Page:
By T. J. MCNAMARA
* Pat Hanly, artist. Died aged 72.
Patrick Hanly, who died this week after a long illness, was one of the finest artists of his generation.
For a long time New Zealand artists of talent had fled to Europe and stayed there. Then some were kept here by the war. Then came those who left New Zealand, absorbed what Europe had to offer and returned.
Pat Hanly was one of a lively group of artists who were together at Ilam School of Art in Christchurch.
Impatient and energetic, he left before he graduated and went with his wife to England, working in London, Holland and Italy.
When he returned to New Zealand in 1962 he was struck by the bright clear light. His Damascus Road was a summer day on Torbay beach. His first paintings back here were called Figures in Light and their bright, flat colour and sharp outline defined for many how New Zealand painting should be.
His work was much more than a style. He was a humanist.
There had to be an emotional element. When he painted an almost abstract series about the Pacific light he decided they were too abstract, too unemotional and, although they were admired, he destroyed all he could lay his hands on.
In search of direct expression without any tricks of style he cleared his eye and his hand by briefly painting in complete darkness. What followed was acute perception of the vibrant life which imbued all living things.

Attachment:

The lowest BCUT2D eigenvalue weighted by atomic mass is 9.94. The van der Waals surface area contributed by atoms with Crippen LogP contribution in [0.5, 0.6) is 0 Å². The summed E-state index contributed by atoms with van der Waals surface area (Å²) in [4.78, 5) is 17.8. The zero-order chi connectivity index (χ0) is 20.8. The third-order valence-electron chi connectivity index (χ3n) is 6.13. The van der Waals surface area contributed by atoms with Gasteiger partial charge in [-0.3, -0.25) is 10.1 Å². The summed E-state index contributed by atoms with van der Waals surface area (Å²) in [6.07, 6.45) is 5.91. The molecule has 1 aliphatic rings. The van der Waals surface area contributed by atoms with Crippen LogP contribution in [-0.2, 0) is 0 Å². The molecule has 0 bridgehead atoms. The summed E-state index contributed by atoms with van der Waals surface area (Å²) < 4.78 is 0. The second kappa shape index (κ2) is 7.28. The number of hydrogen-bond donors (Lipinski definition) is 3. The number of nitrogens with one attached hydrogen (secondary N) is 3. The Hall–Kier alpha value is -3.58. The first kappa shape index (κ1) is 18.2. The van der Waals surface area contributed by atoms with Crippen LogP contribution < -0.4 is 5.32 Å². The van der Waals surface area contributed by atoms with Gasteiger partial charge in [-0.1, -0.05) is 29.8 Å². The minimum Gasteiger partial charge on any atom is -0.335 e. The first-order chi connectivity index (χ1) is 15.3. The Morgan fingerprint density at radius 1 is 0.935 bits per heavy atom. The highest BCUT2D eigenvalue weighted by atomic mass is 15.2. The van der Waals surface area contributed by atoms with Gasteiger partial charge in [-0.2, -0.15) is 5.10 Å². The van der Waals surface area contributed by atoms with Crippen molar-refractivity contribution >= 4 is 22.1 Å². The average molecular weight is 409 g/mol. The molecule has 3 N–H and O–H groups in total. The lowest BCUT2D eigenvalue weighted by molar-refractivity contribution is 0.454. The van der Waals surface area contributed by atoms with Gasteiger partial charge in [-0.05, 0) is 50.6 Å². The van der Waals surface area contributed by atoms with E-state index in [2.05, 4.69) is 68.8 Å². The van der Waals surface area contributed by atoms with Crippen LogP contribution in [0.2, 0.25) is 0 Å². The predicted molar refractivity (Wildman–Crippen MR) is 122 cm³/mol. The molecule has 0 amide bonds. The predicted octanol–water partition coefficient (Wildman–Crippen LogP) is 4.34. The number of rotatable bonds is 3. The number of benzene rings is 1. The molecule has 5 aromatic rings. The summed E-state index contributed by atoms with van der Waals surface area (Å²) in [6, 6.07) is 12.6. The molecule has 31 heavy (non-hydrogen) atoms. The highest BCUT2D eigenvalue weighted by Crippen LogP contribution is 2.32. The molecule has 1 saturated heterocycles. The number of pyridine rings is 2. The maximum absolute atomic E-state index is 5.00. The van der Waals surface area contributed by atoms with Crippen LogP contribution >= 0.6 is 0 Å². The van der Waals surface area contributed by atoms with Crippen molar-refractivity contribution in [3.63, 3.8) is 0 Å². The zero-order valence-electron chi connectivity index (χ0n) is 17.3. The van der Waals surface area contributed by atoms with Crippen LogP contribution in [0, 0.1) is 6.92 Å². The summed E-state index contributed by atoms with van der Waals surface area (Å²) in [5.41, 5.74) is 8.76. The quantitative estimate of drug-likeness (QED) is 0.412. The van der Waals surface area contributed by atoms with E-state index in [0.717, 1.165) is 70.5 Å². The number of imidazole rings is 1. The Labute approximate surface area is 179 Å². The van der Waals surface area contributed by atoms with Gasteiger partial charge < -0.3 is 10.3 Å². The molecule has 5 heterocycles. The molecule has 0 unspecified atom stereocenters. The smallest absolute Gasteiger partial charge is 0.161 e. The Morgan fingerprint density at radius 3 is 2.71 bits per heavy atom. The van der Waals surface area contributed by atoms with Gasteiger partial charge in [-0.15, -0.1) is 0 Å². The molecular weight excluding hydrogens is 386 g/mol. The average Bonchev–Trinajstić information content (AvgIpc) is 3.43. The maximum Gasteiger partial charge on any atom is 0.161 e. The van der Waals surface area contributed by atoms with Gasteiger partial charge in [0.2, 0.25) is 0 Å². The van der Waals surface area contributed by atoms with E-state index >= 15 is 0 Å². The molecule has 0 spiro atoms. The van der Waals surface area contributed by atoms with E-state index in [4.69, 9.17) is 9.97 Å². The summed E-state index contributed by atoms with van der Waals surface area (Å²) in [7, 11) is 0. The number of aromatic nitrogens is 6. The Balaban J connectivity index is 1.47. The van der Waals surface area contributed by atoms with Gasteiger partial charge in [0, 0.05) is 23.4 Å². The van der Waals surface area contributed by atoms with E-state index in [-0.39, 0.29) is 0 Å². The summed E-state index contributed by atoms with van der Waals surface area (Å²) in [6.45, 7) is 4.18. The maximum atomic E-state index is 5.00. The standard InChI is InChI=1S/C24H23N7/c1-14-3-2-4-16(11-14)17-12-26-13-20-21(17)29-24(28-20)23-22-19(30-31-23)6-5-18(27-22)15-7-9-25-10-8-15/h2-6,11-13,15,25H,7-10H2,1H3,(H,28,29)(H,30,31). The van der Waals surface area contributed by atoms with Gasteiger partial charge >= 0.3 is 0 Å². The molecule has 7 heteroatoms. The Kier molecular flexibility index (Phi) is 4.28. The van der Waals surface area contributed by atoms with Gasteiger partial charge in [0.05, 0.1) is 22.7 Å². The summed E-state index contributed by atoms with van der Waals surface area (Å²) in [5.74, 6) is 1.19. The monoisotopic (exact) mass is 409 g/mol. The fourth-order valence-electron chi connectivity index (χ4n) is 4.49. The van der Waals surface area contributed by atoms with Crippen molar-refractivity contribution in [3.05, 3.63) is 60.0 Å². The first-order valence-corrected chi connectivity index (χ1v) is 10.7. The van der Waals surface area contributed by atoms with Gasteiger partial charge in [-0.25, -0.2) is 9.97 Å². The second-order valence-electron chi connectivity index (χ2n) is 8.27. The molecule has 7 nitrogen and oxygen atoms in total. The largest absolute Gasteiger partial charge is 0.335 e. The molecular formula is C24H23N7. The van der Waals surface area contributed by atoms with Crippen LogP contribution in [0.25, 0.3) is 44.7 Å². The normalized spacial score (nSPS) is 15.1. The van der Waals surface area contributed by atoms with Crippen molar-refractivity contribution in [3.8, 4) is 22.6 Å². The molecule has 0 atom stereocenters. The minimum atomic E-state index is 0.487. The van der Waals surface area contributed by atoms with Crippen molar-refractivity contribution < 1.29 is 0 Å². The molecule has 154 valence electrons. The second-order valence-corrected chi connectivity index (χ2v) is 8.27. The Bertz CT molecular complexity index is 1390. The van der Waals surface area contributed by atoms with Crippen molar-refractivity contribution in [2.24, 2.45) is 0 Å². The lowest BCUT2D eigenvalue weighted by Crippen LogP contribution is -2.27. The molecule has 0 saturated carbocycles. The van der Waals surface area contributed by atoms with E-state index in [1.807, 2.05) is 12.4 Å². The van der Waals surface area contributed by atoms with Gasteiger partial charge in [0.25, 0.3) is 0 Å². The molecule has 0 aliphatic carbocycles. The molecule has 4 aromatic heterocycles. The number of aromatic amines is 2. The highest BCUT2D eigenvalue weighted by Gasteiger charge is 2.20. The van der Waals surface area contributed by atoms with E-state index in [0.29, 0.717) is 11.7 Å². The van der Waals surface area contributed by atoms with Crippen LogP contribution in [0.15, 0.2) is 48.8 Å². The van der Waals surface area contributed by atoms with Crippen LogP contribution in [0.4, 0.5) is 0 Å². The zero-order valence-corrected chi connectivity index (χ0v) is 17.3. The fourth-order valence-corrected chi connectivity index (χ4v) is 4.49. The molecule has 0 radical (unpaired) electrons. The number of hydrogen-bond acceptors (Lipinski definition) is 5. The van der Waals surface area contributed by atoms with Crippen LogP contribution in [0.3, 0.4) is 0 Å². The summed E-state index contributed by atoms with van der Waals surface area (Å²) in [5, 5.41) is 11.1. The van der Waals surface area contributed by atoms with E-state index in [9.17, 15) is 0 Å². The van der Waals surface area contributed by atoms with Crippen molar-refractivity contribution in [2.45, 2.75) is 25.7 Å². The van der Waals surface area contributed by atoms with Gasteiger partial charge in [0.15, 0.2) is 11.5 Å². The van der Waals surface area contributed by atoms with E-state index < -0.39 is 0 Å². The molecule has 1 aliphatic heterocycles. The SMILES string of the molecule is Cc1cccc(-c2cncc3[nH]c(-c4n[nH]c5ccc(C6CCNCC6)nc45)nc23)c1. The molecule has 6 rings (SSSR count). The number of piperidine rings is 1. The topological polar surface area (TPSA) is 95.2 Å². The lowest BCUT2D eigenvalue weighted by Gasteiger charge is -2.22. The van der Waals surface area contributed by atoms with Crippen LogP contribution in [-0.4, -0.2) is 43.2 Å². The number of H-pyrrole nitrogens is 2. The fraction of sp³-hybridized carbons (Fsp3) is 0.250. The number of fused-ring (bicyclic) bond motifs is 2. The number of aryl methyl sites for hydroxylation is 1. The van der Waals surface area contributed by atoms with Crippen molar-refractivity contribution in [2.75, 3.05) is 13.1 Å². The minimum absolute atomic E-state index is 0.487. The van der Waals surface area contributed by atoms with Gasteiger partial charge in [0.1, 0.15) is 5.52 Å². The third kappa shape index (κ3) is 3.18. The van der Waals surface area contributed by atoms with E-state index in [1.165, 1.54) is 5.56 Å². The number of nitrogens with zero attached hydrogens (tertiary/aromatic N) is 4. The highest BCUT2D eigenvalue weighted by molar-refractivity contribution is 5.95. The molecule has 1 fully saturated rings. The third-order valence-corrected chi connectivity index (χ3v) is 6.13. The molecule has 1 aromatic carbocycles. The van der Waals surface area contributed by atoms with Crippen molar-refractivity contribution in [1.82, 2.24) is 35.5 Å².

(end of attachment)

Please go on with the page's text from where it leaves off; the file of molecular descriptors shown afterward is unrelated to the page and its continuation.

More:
To express what he saw he developed a special way of working that was part action painting and part tight form.
Out of this emerged beautiful paintings of gardens and still lifes where the power streamed from flowers and figure studies that were filled with energy inside severe outlines.
His inventiveness extended to his many lovely prints, some made by methods all his own and others done in conventional techniques. In a gesture typical of his intense self-criticism, he destroyed a complete run of one work he did with the Muka Print Studio because he felt it was not right.
His paintings became the icons of many causes. The black shape of the atomic submarine Pintado surrounded by a swirl of colourful protest expressed anti-nuclear feeling.
He had been out in his own boat and he loved sailing.
His icons extended to such things as covers for the Primary School Syllabus put out by the Department of Education.
They showed his generalised but lovely child figure pointing upward to the eye of knowledge set in the heart of love.
Everything that Pat Hanly did had a kind of innocence that came from his sincerity in life and art. He embraced all things and gave other artists courage to be themselves.
His work was wonderful and his personality was influential. He has a very important place in art in New Zealand. He enhanced life in these islands.
He is survived by his wife, Gil, herself an important photographer, and his children, Ben, Tamsin and Amber, and grandchildren.